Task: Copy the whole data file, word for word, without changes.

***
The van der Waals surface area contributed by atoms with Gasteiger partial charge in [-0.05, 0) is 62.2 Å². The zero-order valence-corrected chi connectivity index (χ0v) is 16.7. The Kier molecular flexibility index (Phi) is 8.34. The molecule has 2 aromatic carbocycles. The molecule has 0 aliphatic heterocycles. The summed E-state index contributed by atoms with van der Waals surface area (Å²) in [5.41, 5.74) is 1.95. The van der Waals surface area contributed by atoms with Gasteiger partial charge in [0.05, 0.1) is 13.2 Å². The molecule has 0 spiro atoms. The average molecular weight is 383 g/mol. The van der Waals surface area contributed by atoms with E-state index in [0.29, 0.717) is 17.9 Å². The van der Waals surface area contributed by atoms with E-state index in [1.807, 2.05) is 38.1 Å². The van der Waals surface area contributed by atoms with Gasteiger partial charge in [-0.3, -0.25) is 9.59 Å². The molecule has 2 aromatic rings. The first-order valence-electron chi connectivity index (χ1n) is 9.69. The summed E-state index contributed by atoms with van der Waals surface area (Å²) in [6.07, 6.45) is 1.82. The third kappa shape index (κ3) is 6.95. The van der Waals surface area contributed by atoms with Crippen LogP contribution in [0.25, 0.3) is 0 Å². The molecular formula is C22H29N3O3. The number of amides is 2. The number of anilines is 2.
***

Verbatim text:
The van der Waals surface area contributed by atoms with Gasteiger partial charge in [-0.05, 0) is 62.2 Å². The zero-order valence-corrected chi connectivity index (χ0v) is 16.7. The Kier molecular flexibility index (Phi) is 8.34. The molecule has 2 aromatic carbocycles. The molecule has 0 aliphatic heterocycles. The summed E-state index contributed by atoms with van der Waals surface area (Å²) in [5.41, 5.74) is 1.95. The van der Waals surface area contributed by atoms with Gasteiger partial charge in [0.05, 0.1) is 13.2 Å². The molecule has 0 spiro atoms. The average molecular weight is 383 g/mol. The van der Waals surface area contributed by atoms with E-state index in [0.29, 0.717) is 17.9 Å². The van der Waals surface area contributed by atoms with E-state index in [1.807, 2.05) is 38.1 Å². The van der Waals surface area contributed by atoms with Gasteiger partial charge in [-0.3, -0.25) is 9.59 Å². The molecule has 2 aromatic rings. The first-order valence-electron chi connectivity index (χ1n) is 9.69. The summed E-state index contributed by atoms with van der Waals surface area (Å²) in [6.07, 6.45) is 1.82. The third kappa shape index (κ3) is 6.95. The van der Waals surface area contributed by atoms with Crippen LogP contribution in [0.25, 0.3) is 0 Å². The molecular formula is C22H29N3O3. The number of amides is 2. The number of anilines is 2.